Usability testing can be done with a paper or live prototype, and can be as simple as observing people interact with it and noticing where confusion arises and people get stuck or frustrated. This shows any issues with the product before a lot of time and money are spent. Once a basic site with this feedback implemented, a tool such as Optimizely can help measure more detailed fine-tuning. For more device based testing Brad Frost recommends “Get all kinds of devices with different screen sizes and operation systems to build up your own little testing lab for ranges, it doesn’t have to be every device out there”. More details on device testing on his blog. And more info about basic usability. Cameron Moll advises to spend two hours every six weeks watching users interact with the product. He quotes Jared Spool “Hours of useless meetings could be replaced with just a couple hours of testing to see what users are actually doing.”

 

11. Make your website responsive, for christ sake. Or even better, create a multi-device design which considers the needs of different devices (which also change depending on what we are doing at the moment and where we are using it). Do so in the planning stages, because “RWD (Responsive Web Design) can be expensive if you try to make it after the fact” warns British Opera (the browser) man Bruce Lawson. “The Web has left the Building – it’s in the pocket, the car, on the couch, the table….” reminds us Jason Pamental.

 

12. Graphical user interfaces (e.g. websites) are becoming history. We are currently impressed by Natural User Interfaces such as gesture based input devices (xbox Kinnect, Axis Leap Motion, Google Glass) where the content itself serves as the interface and which makes use of motor skills learned in our lifetime because it can turn every day objects into sensors. Computing is now interacting with the real world, bridging the gap between input and output. The future though are First Person User Interfaces which Luke Wroblewski’s interesting talk was really about. They allow people to digitally interact with the real world as they are currently experiencing it. Interaction is triggered through a set of always-on sensors which give instant, relevant output based on your current position. This IPS (Indoor Positioning System) with NFC (Near Field) uses 9 different sensors, among them a gyroscope, altimeter, accelerometer, compass, magnetometer (compass) to pinpoint your exact location. One early example of this principle on a mobile is the yelp.com app on iPhone. Shake it and you’ll see real-time markers of places, restaurants etc around you (see screenshot below). Then there is also Google Glass as a wearable, more advanced version. I just wonder how socially weird it is when people keep tilting their heads back and forth to turn the glasses on and off… “Was that a YES, sir or are you just turning your Google Glass on?” Add to that the constant “Ok Glass” and you’ll get a whole bunch of socially awkward people walking around… Luke suggested that this emerging interface technology needs a lot of design help. The trends:

Hardware
Desktop: declining
Laptops: mature
Smartphone & Tablet: growth
Wearable: emerging

Interfaces
Command line: declining
Graphical user: mature
Natural user: growth
First person: emerging

Yelp app shows places around you in real time with 3D positioning

 

13. Reduce page load size for mobile: For images, scaling down images as much as possible, using media queries, adding webP image format to code (Chrome and Opera Mobile only), putting all image sizes into the svg file (@standardista), serve device appropriate image size by using tools such as sencha.io. More details on reponsive images, adaptive images and Standardista’s Clown Car Technique.  Use icons built into fonts versus using an image, but create a custom character library if you only need a few characters from a particular font. Avoid large gradients, in this case an image is better than a CSS gradient.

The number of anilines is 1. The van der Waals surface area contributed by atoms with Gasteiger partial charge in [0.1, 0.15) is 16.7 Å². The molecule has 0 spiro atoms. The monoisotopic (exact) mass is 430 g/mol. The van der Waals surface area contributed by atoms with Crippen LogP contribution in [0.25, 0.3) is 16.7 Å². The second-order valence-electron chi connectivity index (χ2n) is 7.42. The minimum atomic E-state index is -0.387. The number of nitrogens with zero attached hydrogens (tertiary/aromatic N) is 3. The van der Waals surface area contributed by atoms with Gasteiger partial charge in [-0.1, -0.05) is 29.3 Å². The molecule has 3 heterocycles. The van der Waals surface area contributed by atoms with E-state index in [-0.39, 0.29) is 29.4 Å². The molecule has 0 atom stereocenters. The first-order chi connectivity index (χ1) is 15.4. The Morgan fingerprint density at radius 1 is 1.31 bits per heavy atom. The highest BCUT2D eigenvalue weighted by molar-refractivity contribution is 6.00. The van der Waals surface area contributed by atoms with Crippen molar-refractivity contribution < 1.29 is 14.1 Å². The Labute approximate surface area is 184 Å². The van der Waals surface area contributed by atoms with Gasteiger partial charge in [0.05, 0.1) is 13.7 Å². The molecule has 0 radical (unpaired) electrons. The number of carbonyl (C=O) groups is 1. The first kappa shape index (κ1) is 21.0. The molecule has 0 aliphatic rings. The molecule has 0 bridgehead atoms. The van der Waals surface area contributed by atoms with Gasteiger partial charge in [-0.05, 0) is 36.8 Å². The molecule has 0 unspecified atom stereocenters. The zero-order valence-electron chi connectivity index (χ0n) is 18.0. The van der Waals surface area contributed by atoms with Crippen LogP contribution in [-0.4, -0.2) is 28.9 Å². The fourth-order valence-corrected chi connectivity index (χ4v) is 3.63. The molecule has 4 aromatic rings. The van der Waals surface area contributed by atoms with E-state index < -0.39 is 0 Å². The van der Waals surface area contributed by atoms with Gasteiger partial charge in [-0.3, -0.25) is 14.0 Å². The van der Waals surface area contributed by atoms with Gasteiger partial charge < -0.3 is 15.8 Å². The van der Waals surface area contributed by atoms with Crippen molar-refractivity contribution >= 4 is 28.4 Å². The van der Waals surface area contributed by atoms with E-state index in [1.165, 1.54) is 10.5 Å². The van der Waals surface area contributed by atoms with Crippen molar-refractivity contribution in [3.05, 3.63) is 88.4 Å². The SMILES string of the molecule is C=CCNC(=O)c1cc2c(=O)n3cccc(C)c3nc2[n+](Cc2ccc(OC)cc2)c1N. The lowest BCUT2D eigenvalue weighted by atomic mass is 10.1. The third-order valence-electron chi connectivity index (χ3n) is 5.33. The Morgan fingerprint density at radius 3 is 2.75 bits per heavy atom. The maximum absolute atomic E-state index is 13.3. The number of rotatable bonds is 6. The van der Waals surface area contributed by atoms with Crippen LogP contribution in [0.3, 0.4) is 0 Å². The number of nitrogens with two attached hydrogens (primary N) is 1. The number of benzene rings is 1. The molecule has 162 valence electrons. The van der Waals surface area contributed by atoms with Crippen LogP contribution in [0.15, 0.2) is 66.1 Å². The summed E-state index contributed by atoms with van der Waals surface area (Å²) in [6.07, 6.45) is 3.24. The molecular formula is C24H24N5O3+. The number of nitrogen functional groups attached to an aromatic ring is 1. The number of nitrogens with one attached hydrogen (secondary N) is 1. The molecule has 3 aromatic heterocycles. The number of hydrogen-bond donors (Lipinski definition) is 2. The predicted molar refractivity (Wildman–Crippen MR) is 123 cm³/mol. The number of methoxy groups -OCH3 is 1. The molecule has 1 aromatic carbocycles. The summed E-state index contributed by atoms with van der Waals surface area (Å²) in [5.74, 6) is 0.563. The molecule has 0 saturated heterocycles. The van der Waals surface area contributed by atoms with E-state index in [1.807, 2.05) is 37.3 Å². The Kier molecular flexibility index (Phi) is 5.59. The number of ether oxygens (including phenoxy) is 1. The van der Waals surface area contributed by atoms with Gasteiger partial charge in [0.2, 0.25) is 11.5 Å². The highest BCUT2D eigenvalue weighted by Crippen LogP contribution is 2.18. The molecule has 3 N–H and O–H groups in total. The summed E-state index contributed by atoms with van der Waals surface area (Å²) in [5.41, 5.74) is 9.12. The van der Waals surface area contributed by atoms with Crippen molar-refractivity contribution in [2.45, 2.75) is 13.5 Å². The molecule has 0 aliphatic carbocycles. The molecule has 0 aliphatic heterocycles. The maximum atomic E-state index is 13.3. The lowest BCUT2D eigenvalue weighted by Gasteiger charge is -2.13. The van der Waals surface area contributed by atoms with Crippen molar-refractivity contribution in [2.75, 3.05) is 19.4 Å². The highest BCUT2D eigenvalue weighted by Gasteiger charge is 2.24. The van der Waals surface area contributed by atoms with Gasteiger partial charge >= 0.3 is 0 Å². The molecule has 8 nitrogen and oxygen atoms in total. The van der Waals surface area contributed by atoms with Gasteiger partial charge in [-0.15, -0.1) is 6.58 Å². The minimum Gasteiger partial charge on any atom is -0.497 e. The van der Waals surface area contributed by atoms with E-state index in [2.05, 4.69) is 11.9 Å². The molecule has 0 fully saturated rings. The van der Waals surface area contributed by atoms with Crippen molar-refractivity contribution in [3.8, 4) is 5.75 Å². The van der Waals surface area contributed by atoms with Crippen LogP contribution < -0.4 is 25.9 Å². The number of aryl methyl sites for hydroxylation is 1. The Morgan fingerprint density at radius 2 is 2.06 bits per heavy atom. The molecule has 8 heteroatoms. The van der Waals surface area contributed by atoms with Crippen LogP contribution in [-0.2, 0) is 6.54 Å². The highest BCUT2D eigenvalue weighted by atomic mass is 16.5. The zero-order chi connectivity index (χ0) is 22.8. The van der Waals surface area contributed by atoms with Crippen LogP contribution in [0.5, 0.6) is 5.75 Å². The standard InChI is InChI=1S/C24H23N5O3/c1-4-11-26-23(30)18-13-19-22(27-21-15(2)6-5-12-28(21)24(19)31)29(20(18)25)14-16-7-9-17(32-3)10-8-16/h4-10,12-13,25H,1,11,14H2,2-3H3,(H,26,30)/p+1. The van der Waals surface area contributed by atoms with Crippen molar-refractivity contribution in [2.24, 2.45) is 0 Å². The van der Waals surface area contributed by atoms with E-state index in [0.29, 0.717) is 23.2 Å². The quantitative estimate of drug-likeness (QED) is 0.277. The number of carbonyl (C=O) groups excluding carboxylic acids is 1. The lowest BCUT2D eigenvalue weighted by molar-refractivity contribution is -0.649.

14. Research, Research, Research. Repeat. Jason: “Psychology and Cognitive Science are the New Black, Task-Appropriate Design is the Other New Black”. He recommends reading Neuro Web Design and Drive. Take at least an hour once a week to do research and expand your knowledge base. Schedule your work around it, not the other way around. Because Responsive Design is still new and UI patterns are evolving, even though conventions are emerging. Decode your favorite apps to see what pattern work, they might work on the web as well. Michael Jovel advises to build your own UI pattern library.

 

15. Let the Games Inspire You. The talk by Jeff Burtoft left me with three messages. First, without games we would still use slow computers. Second, the web is a viable game platform now. And third, we need to code for feature detection instead of browser/device detection, because the days of mouse-only or touchscreen-only devices are over with new laptops now having both. That means adding pointer media queries in CSS, and an (easy) migration from mouse events to pointer events in IE 10 (Microsoft). Guess what a “coarse pointer” refers to in code? Right, a finger. More info here. Jason adds “Tasks vary by circumstances of use. How users accomplish those tasks varies by device capability (hover, touch, swipe, shake)”. Bruce Lawson says instead of reacting to device specific user input, e.g. command Z on Mac, control Z Windows/Linux, shake on iPhone, the new command should just be “UNDO”. He calls this “Indie UI”  (Independent user input) in his talk The Future of Responsive Webdesign and it sounds promising, since I would actually be able to command a PC! @lchalvorsen did the brilliant illustration below during his talk. Love it!

 

 

16. Designing for TV: Bruce Lawson rants: “At normal viewing distance, the smart phone is larger than the 50″ TV screen!” It’s really not a place to do intricate design or require searching, browsing, updating and buffering! Viewing movies and photos are good on a TV screen, but that’s about it.

 

17. From Jeff Atwood’s talk I only understood one sentence: “Atwood’s Law: Any application that can be written in JavaScript, will eventual written in JavaScript.”

 

Cappuccino "jave" break at FIL Conference in Las Vegas

 

18. Kids, study Computer Science. There is not enough talent in Silicon Valley, number of computer science students are dropping, but the need and pay are huge.

 

19. Promote Code, Design and Business Literacy advises Michael Joval. But literacy is not fluency! There is no unicorn that can do everything. And – don’t get caught up in the process.

 

20. Own your data. Take your data important. Do not give it away for free, e.g. surveys, advises John, developer at PayPal.

 

21. Dave Shea’s CSS Zen Garden will be updated to HTML5 and CSS3 and launch for new submissions starting tomorrow, Tuesday May 7th, 2013! Yeah.

 

I didn’t attend any session on web fonts since there  hasn’t really been much of new development in the last year or so. Therefore just a reminder to finish this lesson: Don’t use Arial. Ever. Again.